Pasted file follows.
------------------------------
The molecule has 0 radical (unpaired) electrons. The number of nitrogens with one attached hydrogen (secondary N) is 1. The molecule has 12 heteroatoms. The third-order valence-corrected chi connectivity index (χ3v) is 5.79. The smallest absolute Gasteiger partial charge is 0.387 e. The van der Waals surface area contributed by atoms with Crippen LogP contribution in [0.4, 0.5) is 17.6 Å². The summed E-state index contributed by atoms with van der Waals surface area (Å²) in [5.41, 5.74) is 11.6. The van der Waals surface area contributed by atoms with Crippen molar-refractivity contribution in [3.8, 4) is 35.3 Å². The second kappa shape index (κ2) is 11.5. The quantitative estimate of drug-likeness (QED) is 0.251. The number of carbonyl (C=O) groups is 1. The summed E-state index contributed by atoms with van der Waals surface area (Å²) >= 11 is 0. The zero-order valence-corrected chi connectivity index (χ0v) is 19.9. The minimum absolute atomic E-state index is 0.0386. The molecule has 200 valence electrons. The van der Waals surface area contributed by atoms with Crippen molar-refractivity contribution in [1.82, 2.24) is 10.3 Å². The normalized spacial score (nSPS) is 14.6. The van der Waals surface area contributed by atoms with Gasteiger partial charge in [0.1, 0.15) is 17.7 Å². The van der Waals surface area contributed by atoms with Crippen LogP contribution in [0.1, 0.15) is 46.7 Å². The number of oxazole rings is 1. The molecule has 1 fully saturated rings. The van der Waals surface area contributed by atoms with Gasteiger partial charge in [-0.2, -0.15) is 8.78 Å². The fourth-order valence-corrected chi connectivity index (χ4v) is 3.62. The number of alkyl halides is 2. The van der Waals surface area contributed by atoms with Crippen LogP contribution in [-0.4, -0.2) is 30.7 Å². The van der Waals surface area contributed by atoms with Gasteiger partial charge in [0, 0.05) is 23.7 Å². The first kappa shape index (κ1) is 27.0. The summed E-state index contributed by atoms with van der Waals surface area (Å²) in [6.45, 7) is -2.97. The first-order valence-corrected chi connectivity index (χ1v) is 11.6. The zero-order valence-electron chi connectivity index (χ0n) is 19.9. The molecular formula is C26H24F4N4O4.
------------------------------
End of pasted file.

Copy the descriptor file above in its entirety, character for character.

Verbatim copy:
The molecule has 0 radical (unpaired) electrons. The number of nitrogens with one attached hydrogen (secondary N) is 1. The molecule has 12 heteroatoms. The third-order valence-corrected chi connectivity index (χ3v) is 5.79. The smallest absolute Gasteiger partial charge is 0.387 e. The van der Waals surface area contributed by atoms with Crippen LogP contribution in [0.4, 0.5) is 17.6 Å². The summed E-state index contributed by atoms with van der Waals surface area (Å²) in [5.41, 5.74) is 11.6. The van der Waals surface area contributed by atoms with Crippen molar-refractivity contribution in [3.8, 4) is 35.3 Å². The second kappa shape index (κ2) is 11.5. The quantitative estimate of drug-likeness (QED) is 0.251. The number of carbonyl (C=O) groups is 1. The summed E-state index contributed by atoms with van der Waals surface area (Å²) >= 11 is 0. The zero-order valence-corrected chi connectivity index (χ0v) is 19.9. The minimum absolute atomic E-state index is 0.0386. The molecule has 200 valence electrons. The van der Waals surface area contributed by atoms with Crippen molar-refractivity contribution in [1.82, 2.24) is 10.3 Å². The normalized spacial score (nSPS) is 14.6. The van der Waals surface area contributed by atoms with Gasteiger partial charge in [0.1, 0.15) is 17.7 Å². The van der Waals surface area contributed by atoms with Crippen LogP contribution in [0.1, 0.15) is 46.7 Å². The number of oxazole rings is 1. The molecule has 1 fully saturated rings. The van der Waals surface area contributed by atoms with Gasteiger partial charge in [-0.2, -0.15) is 8.78 Å². The fourth-order valence-corrected chi connectivity index (χ4v) is 3.62. The number of alkyl halides is 2. The van der Waals surface area contributed by atoms with Crippen LogP contribution in [-0.4, -0.2) is 30.7 Å². The van der Waals surface area contributed by atoms with Gasteiger partial charge in [0, 0.05) is 23.7 Å². The first kappa shape index (κ1) is 27.0. The summed E-state index contributed by atoms with van der Waals surface area (Å²) in [6.45, 7) is -2.97. The first-order valence-corrected chi connectivity index (χ1v) is 11.6. The zero-order valence-electron chi connectivity index (χ0n) is 19.9. The molecular formula is C26H24F4N4O4.